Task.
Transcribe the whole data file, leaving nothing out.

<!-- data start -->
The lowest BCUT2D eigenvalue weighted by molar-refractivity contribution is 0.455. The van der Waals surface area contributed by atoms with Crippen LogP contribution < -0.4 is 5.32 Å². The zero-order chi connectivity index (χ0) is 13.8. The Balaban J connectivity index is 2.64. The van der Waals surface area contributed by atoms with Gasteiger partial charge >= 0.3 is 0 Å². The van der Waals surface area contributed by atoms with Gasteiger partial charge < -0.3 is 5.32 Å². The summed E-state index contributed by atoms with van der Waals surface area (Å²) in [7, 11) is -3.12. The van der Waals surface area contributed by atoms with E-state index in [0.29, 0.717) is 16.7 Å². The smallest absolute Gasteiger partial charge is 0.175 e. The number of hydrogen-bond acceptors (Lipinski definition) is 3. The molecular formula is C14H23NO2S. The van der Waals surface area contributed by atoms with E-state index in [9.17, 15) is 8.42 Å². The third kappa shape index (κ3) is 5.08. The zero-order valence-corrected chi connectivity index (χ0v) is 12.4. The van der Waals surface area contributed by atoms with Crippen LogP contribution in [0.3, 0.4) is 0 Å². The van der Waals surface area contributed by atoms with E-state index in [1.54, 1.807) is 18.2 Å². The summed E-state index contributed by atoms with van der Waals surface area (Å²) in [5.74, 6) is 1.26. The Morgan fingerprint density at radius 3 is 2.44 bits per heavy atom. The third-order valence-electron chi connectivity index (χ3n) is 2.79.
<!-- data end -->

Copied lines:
The lowest BCUT2D eigenvalue weighted by molar-refractivity contribution is 0.455. The van der Waals surface area contributed by atoms with Crippen LogP contribution < -0.4 is 5.32 Å². The zero-order chi connectivity index (χ0) is 13.8. The Balaban J connectivity index is 2.64. The van der Waals surface area contributed by atoms with Gasteiger partial charge >= 0.3 is 0 Å². The van der Waals surface area contributed by atoms with Gasteiger partial charge < -0.3 is 5.32 Å². The summed E-state index contributed by atoms with van der Waals surface area (Å²) in [7, 11) is -3.12. The van der Waals surface area contributed by atoms with E-state index in [0.29, 0.717) is 16.7 Å². The smallest absolute Gasteiger partial charge is 0.175 e. The number of hydrogen-bond acceptors (Lipinski definition) is 3. The molecular formula is C14H23NO2S. The van der Waals surface area contributed by atoms with E-state index in [9.17, 15) is 8.42 Å². The third kappa shape index (κ3) is 5.08. The zero-order valence-corrected chi connectivity index (χ0v) is 12.4. The van der Waals surface area contributed by atoms with Crippen LogP contribution in [0.3, 0.4) is 0 Å². The van der Waals surface area contributed by atoms with E-state index in [1.54, 1.807) is 18.2 Å². The summed E-state index contributed by atoms with van der Waals surface area (Å²) in [5.74, 6) is 1.26. The Morgan fingerprint density at radius 3 is 2.44 bits per heavy atom. The third-order valence-electron chi connectivity index (χ3n) is 2.79.